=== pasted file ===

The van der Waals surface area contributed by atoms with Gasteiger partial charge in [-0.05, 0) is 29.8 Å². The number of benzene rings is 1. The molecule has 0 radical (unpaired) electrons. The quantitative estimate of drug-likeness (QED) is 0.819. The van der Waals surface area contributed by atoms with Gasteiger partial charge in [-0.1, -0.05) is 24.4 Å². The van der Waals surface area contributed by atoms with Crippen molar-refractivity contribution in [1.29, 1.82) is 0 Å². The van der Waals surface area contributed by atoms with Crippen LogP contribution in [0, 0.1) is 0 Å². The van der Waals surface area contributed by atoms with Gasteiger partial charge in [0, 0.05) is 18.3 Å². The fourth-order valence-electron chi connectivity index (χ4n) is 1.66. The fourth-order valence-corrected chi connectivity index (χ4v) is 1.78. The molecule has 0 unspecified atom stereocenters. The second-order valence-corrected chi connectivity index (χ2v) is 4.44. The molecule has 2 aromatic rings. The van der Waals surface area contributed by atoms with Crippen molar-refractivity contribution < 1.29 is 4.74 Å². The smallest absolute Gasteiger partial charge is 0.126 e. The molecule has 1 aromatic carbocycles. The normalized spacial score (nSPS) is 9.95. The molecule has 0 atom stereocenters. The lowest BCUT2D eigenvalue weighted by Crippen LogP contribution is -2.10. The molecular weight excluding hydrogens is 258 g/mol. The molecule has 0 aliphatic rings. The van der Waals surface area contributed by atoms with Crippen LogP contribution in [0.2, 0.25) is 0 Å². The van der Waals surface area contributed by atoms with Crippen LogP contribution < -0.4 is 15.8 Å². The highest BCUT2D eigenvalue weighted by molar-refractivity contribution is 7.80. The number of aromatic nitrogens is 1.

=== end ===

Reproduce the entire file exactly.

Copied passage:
The van der Waals surface area contributed by atoms with Gasteiger partial charge in [-0.05, 0) is 29.8 Å². The number of benzene rings is 1. The molecule has 0 radical (unpaired) electrons. The quantitative estimate of drug-likeness (QED) is 0.819. The van der Waals surface area contributed by atoms with Gasteiger partial charge in [-0.1, -0.05) is 24.4 Å². The van der Waals surface area contributed by atoms with Crippen molar-refractivity contribution in [1.29, 1.82) is 0 Å². The van der Waals surface area contributed by atoms with Crippen LogP contribution in [0, 0.1) is 0 Å². The van der Waals surface area contributed by atoms with Gasteiger partial charge in [0, 0.05) is 18.3 Å². The fourth-order valence-electron chi connectivity index (χ4n) is 1.66. The fourth-order valence-corrected chi connectivity index (χ4v) is 1.78. The molecule has 0 unspecified atom stereocenters. The second-order valence-corrected chi connectivity index (χ2v) is 4.44. The molecule has 2 aromatic rings. The van der Waals surface area contributed by atoms with Crippen molar-refractivity contribution < 1.29 is 4.74 Å². The smallest absolute Gasteiger partial charge is 0.126 e. The molecule has 1 aromatic carbocycles. The normalized spacial score (nSPS) is 9.95. The molecule has 0 atom stereocenters. The lowest BCUT2D eigenvalue weighted by Crippen LogP contribution is -2.10. The molecular weight excluding hydrogens is 258 g/mol. The molecule has 0 aliphatic rings. The van der Waals surface area contributed by atoms with Crippen LogP contribution in [0.2, 0.25) is 0 Å². The van der Waals surface area contributed by atoms with Crippen LogP contribution < -0.4 is 15.8 Å². The highest BCUT2D eigenvalue weighted by molar-refractivity contribution is 7.80. The number of aromatic nitrogens is 1.